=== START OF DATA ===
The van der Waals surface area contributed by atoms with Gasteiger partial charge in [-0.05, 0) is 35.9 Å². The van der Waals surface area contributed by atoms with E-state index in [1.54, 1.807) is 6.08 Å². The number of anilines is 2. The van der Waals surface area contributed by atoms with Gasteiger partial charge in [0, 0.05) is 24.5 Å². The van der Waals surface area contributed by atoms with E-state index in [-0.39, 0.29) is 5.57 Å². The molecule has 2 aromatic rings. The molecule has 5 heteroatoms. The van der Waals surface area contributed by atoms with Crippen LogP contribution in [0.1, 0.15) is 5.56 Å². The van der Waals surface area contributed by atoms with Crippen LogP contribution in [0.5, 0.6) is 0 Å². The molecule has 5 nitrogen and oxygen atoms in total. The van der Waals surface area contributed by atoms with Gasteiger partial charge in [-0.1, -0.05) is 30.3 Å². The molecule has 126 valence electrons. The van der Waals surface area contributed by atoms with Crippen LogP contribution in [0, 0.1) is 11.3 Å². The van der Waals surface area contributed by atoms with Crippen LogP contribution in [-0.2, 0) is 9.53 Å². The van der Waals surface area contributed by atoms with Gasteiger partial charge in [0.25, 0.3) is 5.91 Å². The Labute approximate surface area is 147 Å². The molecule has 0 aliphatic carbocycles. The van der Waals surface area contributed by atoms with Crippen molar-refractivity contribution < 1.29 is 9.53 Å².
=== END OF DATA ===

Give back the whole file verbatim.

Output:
The van der Waals surface area contributed by atoms with Gasteiger partial charge in [-0.05, 0) is 35.9 Å². The van der Waals surface area contributed by atoms with E-state index in [1.54, 1.807) is 6.08 Å². The number of anilines is 2. The van der Waals surface area contributed by atoms with Gasteiger partial charge in [0, 0.05) is 24.5 Å². The van der Waals surface area contributed by atoms with E-state index in [-0.39, 0.29) is 5.57 Å². The molecule has 2 aromatic rings. The molecule has 5 heteroatoms. The van der Waals surface area contributed by atoms with Crippen LogP contribution in [0.1, 0.15) is 5.56 Å². The van der Waals surface area contributed by atoms with Crippen LogP contribution in [0.5, 0.6) is 0 Å². The molecule has 5 nitrogen and oxygen atoms in total. The van der Waals surface area contributed by atoms with Gasteiger partial charge in [-0.1, -0.05) is 30.3 Å². The molecule has 126 valence electrons. The van der Waals surface area contributed by atoms with Crippen LogP contribution in [0, 0.1) is 11.3 Å². The van der Waals surface area contributed by atoms with Crippen LogP contribution in [-0.2, 0) is 9.53 Å². The van der Waals surface area contributed by atoms with Gasteiger partial charge in [0.25, 0.3) is 5.91 Å². The Labute approximate surface area is 147 Å². The molecule has 0 aliphatic carbocycles. The van der Waals surface area contributed by atoms with Crippen molar-refractivity contribution < 1.29 is 9.53 Å².